We did get slightly lucky. We ended up finding our television stashed beside our garage, in a little walkway we’d barely noticed when we bought the house. The police believed one of our neighbors had scared the crooks off as she walked by our house on her way home from school. All of this happened within minutes of me coming home. The way they came in was through the walkway beside the garage, where there was a gate we’d never thought to check that opened up into an alley. We’ve since put a padlock on that gate, and figured out how to lock our bedroom window.

All I can say is I hope karma took care of whoever did that to us. Luckily our insurance helped out with the loss, and we got a little wiser and not so trusting about our house.

books and babies

May 22, 2007

I can’t say enough good things about reading books to little ones. Carlos and I don’t own much, but we do own a lot of books. Since Diego was born we’ve been collecting some of the baby-lit classics, like Good Night Moon, Guess How Much I Love You? and Buenas Noches Gorilla. We do have books in English and Spanish, and I have to admit I enjoy reading the Spanish books a lot more because it keeps me fresh on my diction. It also always amazes me how beautiful and eloquent written Spanish sounds.

Today Diego impressed us with his curiosity about books. I had to drag him indoors after running around in the yard, much to his displeasure. But it was time to get him ready for bed. In his room, he reached for a book on his book shelf, then realized it wasn’t the one he wanted. He put that book back and got the one next to it, “Dig, Dig, Digging.” It’s a little board book on diggers and tractors and other vehicles that absolutely mesmerize Diego. He got a little distracted after that, but in a few moments the three of us were in the living room, and I was telling Carlos about how Diego reached for the book. Then I asked Diego, “Do you want to read ‘Dig, Dig, Digging?'” And he nodded his head yes. So I asked him to go in his room to get it. He ran away, and Carlos and I waited excitedly to see if he’d bring the right book. He did, and an absolute sense of pride and amazement washed over me. My little guy not only understood what book to get, he wanted us to read it to him! He sat on Carlos’ lap and sat through the whole book.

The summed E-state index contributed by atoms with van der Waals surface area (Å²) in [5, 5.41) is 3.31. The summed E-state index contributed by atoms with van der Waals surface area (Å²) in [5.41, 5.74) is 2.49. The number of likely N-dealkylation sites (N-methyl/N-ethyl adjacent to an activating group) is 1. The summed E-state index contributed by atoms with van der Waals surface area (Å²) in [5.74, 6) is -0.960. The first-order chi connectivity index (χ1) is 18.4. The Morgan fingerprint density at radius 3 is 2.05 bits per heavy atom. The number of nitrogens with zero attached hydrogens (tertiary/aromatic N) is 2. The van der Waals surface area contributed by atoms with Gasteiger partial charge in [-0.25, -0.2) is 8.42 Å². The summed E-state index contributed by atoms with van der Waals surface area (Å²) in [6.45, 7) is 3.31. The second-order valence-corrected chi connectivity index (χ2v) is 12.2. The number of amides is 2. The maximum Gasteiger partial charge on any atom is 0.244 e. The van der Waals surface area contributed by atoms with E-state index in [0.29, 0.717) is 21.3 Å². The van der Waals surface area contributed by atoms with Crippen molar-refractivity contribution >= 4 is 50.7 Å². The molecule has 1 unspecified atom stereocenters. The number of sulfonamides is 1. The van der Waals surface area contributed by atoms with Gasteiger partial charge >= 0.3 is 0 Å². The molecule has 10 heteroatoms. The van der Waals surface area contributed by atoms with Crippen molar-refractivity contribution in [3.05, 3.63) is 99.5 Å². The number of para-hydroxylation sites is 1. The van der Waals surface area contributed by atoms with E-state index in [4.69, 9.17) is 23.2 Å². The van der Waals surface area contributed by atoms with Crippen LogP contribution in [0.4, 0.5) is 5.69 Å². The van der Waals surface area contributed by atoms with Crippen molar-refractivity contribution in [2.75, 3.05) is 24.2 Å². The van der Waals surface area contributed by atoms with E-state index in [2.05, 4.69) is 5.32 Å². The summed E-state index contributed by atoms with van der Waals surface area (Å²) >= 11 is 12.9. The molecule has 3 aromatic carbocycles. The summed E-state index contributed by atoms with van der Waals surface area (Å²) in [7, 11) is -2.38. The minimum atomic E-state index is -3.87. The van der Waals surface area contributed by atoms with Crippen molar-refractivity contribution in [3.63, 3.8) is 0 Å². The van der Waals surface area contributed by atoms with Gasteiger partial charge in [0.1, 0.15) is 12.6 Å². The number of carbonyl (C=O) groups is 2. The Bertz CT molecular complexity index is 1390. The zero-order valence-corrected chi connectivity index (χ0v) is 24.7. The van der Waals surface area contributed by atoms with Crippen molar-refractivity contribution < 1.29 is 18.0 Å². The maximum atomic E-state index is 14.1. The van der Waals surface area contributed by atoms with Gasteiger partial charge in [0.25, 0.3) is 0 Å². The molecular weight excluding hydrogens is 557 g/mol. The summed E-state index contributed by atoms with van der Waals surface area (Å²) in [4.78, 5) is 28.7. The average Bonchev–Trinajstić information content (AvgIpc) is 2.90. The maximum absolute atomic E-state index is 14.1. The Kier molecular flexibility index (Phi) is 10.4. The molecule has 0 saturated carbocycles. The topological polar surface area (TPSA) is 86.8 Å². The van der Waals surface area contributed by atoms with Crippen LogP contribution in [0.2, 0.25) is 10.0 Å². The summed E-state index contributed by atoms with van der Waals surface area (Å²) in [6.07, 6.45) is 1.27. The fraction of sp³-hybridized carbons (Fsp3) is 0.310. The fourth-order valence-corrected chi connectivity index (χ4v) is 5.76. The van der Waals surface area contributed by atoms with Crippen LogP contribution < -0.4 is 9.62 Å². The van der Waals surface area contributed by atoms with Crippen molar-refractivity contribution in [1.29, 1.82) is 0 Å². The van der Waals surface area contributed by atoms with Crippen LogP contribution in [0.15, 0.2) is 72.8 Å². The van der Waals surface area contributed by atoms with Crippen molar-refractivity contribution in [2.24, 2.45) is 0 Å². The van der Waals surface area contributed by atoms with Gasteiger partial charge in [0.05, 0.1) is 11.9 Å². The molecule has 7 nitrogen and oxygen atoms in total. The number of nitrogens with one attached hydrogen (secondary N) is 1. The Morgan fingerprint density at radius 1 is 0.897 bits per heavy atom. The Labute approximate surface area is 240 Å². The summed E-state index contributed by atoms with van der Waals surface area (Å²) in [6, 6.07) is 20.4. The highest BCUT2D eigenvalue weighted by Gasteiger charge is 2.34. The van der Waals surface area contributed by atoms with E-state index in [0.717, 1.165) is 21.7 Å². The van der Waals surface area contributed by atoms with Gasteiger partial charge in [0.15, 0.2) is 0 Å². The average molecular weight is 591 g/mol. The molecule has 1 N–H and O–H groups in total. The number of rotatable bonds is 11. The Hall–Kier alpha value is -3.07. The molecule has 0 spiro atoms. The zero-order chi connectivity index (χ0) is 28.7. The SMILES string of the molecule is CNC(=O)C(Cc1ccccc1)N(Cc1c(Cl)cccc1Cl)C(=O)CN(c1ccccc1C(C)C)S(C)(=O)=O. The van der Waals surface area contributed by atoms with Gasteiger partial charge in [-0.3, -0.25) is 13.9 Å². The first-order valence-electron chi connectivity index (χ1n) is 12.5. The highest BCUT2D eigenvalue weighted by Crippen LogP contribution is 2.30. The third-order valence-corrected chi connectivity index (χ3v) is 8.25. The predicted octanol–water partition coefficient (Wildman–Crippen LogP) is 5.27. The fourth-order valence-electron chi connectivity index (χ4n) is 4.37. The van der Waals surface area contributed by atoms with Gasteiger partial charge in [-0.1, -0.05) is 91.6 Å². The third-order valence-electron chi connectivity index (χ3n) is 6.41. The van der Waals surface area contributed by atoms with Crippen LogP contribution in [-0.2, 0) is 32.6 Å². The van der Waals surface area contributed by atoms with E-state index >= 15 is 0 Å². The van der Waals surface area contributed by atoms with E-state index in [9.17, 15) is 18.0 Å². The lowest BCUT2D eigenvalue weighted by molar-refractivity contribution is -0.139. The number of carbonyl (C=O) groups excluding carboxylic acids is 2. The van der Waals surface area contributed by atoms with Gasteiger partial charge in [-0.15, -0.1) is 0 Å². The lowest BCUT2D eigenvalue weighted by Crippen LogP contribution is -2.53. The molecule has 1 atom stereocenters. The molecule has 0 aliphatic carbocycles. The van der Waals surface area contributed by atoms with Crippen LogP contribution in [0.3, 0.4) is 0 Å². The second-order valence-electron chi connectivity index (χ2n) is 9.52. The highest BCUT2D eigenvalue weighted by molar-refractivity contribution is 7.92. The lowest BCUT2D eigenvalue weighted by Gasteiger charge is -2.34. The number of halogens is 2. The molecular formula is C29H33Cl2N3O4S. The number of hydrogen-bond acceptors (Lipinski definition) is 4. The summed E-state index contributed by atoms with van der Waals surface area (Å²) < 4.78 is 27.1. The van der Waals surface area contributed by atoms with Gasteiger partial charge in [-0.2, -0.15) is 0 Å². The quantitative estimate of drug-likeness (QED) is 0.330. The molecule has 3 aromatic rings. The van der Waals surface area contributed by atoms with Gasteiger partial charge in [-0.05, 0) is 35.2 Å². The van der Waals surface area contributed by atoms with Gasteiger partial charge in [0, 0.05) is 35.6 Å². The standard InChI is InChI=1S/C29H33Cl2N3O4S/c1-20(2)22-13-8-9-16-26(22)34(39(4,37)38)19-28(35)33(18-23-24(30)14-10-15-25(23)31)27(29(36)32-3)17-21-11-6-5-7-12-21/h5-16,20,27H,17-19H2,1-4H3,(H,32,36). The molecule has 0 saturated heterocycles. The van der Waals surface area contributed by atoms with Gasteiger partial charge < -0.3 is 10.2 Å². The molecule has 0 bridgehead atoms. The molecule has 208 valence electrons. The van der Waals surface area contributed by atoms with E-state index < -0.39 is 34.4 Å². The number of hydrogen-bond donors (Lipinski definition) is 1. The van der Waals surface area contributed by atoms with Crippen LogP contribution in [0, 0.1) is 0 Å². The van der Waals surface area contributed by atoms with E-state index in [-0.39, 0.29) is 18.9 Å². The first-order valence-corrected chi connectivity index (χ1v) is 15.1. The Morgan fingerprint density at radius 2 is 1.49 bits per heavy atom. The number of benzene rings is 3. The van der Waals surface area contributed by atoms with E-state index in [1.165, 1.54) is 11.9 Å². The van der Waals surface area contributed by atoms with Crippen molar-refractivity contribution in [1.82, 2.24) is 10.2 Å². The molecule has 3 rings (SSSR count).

Diego is 18 months old and it has taken a long time to get him to sit through a whole book, even if its just a board book. So for any mommies out there who get frustrated trying to read your infant a book, be patient and keep on reading, even if your little one loses interest to play with something else. I have a feeling they’re still listening.

yard work

May 20, 2007

Today Carlos, Diego and  I spent most of the morning clearing the bushes in our back yard. We have tall bushes lining most of the yard, which keeps things cozy and private since the fence is chain link. But the lilac bushes and assorted vegetation were long overdue a good pruning and clearing. I tried to cut through overgrown branches but realized it was going to take me much longer than one day to do it. So instead I cleaned up the dirt around the trunks, which still took a good chunk of the morning. We stopped when our trash can filled up. Getting to make our yard pretty is something I like about owning a house. We definitely have a “starter” house, and it needs a lot of work, but little details go a long way. If we keep the yard nice, and then maybe do some painting inside to personalize, it’s going to feel a lot more like our place and not the place we bought several months ago.

The rest of the afternoon we spent at Mill Creek, for a duck derby fundraiser. All the ducks got stuck near the starting line because winds were working counter to the flow of the water. We left after about an hour of staring at the water, waiting for ducks that never came. Before that we visited a lot of little booths, drank free soda and popcorn and had some hot dogs.

weird coincidence

May 18, 2007

My editor and I had a weird parallel universe moment the other day.  I asked him for some advice on a loan check I recently got to consolidate loans, and he named off not just the name of the company I got it from but also the dollar amount.